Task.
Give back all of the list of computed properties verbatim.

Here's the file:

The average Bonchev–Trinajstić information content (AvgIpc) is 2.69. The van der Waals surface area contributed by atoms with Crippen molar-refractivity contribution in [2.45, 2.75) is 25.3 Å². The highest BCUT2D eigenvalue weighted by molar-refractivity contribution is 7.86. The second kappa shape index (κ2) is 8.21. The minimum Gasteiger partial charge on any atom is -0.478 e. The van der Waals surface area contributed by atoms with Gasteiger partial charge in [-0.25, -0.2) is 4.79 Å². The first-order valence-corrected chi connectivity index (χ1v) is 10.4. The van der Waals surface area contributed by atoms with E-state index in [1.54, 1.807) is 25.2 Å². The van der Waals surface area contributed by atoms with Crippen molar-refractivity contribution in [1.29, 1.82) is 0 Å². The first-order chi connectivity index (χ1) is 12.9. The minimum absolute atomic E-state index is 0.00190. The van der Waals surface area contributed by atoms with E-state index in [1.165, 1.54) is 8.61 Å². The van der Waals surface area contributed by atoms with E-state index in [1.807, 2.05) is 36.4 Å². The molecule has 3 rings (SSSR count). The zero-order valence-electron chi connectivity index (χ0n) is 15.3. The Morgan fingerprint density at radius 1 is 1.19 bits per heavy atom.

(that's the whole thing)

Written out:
The average Bonchev–Trinajstić information content (AvgIpc) is 2.69. The van der Waals surface area contributed by atoms with Crippen molar-refractivity contribution in [2.45, 2.75) is 25.3 Å². The highest BCUT2D eigenvalue weighted by molar-refractivity contribution is 7.86. The second kappa shape index (κ2) is 8.21. The minimum Gasteiger partial charge on any atom is -0.478 e. The van der Waals surface area contributed by atoms with Gasteiger partial charge in [-0.25, -0.2) is 4.79 Å². The first-order valence-corrected chi connectivity index (χ1v) is 10.4. The van der Waals surface area contributed by atoms with E-state index in [1.54, 1.807) is 25.2 Å². The van der Waals surface area contributed by atoms with Crippen molar-refractivity contribution in [1.29, 1.82) is 0 Å². The first-order chi connectivity index (χ1) is 12.9. The minimum absolute atomic E-state index is 0.00190. The van der Waals surface area contributed by atoms with E-state index in [1.165, 1.54) is 8.61 Å². The van der Waals surface area contributed by atoms with E-state index in [1.807, 2.05) is 36.4 Å². The molecule has 3 rings (SSSR count). The zero-order valence-electron chi connectivity index (χ0n) is 15.3. The Morgan fingerprint density at radius 1 is 1.19 bits per heavy atom.